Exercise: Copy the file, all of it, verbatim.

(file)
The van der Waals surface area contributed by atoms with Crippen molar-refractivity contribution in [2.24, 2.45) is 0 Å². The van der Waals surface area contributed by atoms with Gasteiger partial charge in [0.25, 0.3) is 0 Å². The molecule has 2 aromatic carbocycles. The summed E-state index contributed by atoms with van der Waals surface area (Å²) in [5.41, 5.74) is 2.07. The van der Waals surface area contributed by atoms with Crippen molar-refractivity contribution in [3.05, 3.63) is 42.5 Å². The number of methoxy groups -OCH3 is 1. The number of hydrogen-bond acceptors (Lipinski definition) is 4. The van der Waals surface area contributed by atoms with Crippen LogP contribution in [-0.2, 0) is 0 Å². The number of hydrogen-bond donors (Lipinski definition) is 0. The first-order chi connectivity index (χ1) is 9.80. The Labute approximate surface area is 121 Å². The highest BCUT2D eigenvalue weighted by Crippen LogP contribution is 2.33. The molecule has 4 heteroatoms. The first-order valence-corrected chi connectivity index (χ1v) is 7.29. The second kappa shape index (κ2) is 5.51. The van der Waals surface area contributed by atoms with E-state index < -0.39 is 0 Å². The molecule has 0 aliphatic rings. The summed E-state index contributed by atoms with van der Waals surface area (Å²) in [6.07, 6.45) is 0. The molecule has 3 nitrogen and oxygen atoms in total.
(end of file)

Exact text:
The van der Waals surface area contributed by atoms with Crippen molar-refractivity contribution in [2.24, 2.45) is 0 Å². The van der Waals surface area contributed by atoms with Gasteiger partial charge in [0.25, 0.3) is 0 Å². The molecule has 2 aromatic carbocycles. The summed E-state index contributed by atoms with van der Waals surface area (Å²) in [5.41, 5.74) is 2.07. The van der Waals surface area contributed by atoms with Crippen molar-refractivity contribution in [3.05, 3.63) is 42.5 Å². The number of methoxy groups -OCH3 is 1. The number of hydrogen-bond acceptors (Lipinski definition) is 4. The van der Waals surface area contributed by atoms with Crippen LogP contribution in [-0.2, 0) is 0 Å². The number of hydrogen-bond donors (Lipinski definition) is 0. The first-order chi connectivity index (χ1) is 9.80. The Labute approximate surface area is 121 Å². The highest BCUT2D eigenvalue weighted by Crippen LogP contribution is 2.33. The molecule has 4 heteroatoms. The first-order valence-corrected chi connectivity index (χ1v) is 7.29. The second kappa shape index (κ2) is 5.51. The van der Waals surface area contributed by atoms with E-state index < -0.39 is 0 Å². The molecule has 0 aliphatic rings. The summed E-state index contributed by atoms with van der Waals surface area (Å²) in [6.07, 6.45) is 0. The molecule has 3 nitrogen and oxygen atoms in total.